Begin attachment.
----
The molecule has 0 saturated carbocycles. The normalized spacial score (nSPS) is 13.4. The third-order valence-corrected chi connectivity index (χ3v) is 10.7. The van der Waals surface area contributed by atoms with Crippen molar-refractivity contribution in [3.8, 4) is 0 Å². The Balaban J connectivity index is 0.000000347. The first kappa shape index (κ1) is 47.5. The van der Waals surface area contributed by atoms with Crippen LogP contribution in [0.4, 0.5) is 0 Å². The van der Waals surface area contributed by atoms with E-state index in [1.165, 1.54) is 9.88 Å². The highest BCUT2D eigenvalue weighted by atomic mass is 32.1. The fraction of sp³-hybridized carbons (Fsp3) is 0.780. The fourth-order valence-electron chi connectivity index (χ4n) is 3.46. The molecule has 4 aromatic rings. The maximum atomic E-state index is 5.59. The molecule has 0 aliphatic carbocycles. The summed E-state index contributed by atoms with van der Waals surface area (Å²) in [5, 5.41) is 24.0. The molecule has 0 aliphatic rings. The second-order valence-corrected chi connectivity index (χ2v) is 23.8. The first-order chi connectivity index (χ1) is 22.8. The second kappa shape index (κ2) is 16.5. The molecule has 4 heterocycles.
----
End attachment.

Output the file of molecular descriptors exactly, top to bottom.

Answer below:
The molecule has 0 saturated carbocycles. The normalized spacial score (nSPS) is 13.4. The third-order valence-corrected chi connectivity index (χ3v) is 10.7. The van der Waals surface area contributed by atoms with Crippen molar-refractivity contribution in [3.8, 4) is 0 Å². The Balaban J connectivity index is 0.000000347. The first kappa shape index (κ1) is 47.5. The van der Waals surface area contributed by atoms with Crippen LogP contribution in [0.4, 0.5) is 0 Å². The van der Waals surface area contributed by atoms with E-state index in [1.165, 1.54) is 9.88 Å². The highest BCUT2D eigenvalue weighted by atomic mass is 32.1. The fraction of sp³-hybridized carbons (Fsp3) is 0.780. The fourth-order valence-electron chi connectivity index (χ4n) is 3.46. The molecule has 4 aromatic rings. The maximum atomic E-state index is 5.59. The molecule has 0 aliphatic carbocycles. The summed E-state index contributed by atoms with van der Waals surface area (Å²) in [5, 5.41) is 24.0. The molecule has 0 aliphatic rings. The second-order valence-corrected chi connectivity index (χ2v) is 23.8. The first-order chi connectivity index (χ1) is 22.8. The second kappa shape index (κ2) is 16.5. The molecule has 4 heterocycles.